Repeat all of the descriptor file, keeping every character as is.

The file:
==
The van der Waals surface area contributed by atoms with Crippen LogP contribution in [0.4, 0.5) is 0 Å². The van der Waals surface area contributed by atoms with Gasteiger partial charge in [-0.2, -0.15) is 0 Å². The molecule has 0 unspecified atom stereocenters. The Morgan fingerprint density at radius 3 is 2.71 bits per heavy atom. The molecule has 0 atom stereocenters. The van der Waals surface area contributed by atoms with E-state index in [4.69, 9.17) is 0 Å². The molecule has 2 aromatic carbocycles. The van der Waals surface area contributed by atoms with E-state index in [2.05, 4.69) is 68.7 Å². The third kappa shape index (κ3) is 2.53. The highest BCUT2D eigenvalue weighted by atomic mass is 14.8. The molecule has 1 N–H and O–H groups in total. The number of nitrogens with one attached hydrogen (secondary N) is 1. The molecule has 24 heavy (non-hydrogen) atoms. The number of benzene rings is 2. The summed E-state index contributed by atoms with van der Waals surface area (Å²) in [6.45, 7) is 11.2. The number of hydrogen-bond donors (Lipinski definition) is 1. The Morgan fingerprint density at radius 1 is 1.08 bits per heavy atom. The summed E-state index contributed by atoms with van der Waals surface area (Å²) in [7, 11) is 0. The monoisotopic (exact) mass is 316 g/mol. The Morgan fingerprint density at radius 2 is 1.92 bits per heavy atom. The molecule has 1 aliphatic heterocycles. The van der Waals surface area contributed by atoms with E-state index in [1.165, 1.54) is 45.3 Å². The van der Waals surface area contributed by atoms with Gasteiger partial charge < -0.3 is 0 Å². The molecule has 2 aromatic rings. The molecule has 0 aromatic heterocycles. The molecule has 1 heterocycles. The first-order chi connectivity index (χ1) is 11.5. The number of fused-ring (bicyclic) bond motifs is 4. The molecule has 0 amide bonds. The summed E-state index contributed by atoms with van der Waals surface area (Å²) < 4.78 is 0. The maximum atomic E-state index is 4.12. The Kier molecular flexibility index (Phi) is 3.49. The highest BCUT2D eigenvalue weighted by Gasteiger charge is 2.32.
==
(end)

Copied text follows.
The van der Waals surface area contributed by atoms with Crippen LogP contribution in [0.4, 0.5) is 0 Å². The van der Waals surface area contributed by atoms with Gasteiger partial charge in [-0.2, -0.15) is 0 Å². The molecule has 0 unspecified atom stereocenters. The Morgan fingerprint density at radius 3 is 2.71 bits per heavy atom. The molecule has 0 atom stereocenters. The van der Waals surface area contributed by atoms with E-state index in [4.69, 9.17) is 0 Å². The molecule has 2 aromatic carbocycles. The van der Waals surface area contributed by atoms with E-state index in [2.05, 4.69) is 68.7 Å². The third kappa shape index (κ3) is 2.53. The highest BCUT2D eigenvalue weighted by atomic mass is 14.8. The molecule has 1 N–H and O–H groups in total. The number of nitrogens with one attached hydrogen (secondary N) is 1. The molecule has 24 heavy (non-hydrogen) atoms. The number of benzene rings is 2. The summed E-state index contributed by atoms with van der Waals surface area (Å²) in [6.45, 7) is 11.2. The number of hydrogen-bond donors (Lipinski definition) is 1. The Morgan fingerprint density at radius 1 is 1.08 bits per heavy atom. The summed E-state index contributed by atoms with van der Waals surface area (Å²) in [7, 11) is 0. The monoisotopic (exact) mass is 316 g/mol. The Morgan fingerprint density at radius 2 is 1.92 bits per heavy atom. The molecule has 1 aliphatic heterocycles. The van der Waals surface area contributed by atoms with E-state index in [1.165, 1.54) is 45.3 Å². The van der Waals surface area contributed by atoms with Gasteiger partial charge < -0.3 is 0 Å². The molecule has 2 aromatic rings. The molecule has 0 aromatic heterocycles. The molecule has 1 heterocycles. The first-order chi connectivity index (χ1) is 11.5. The number of fused-ring (bicyclic) bond motifs is 4. The molecule has 0 amide bonds. The summed E-state index contributed by atoms with van der Waals surface area (Å²) < 4.78 is 0. The maximum atomic E-state index is 4.12. The Kier molecular flexibility index (Phi) is 3.49. The highest BCUT2D eigenvalue weighted by Gasteiger charge is 2.32.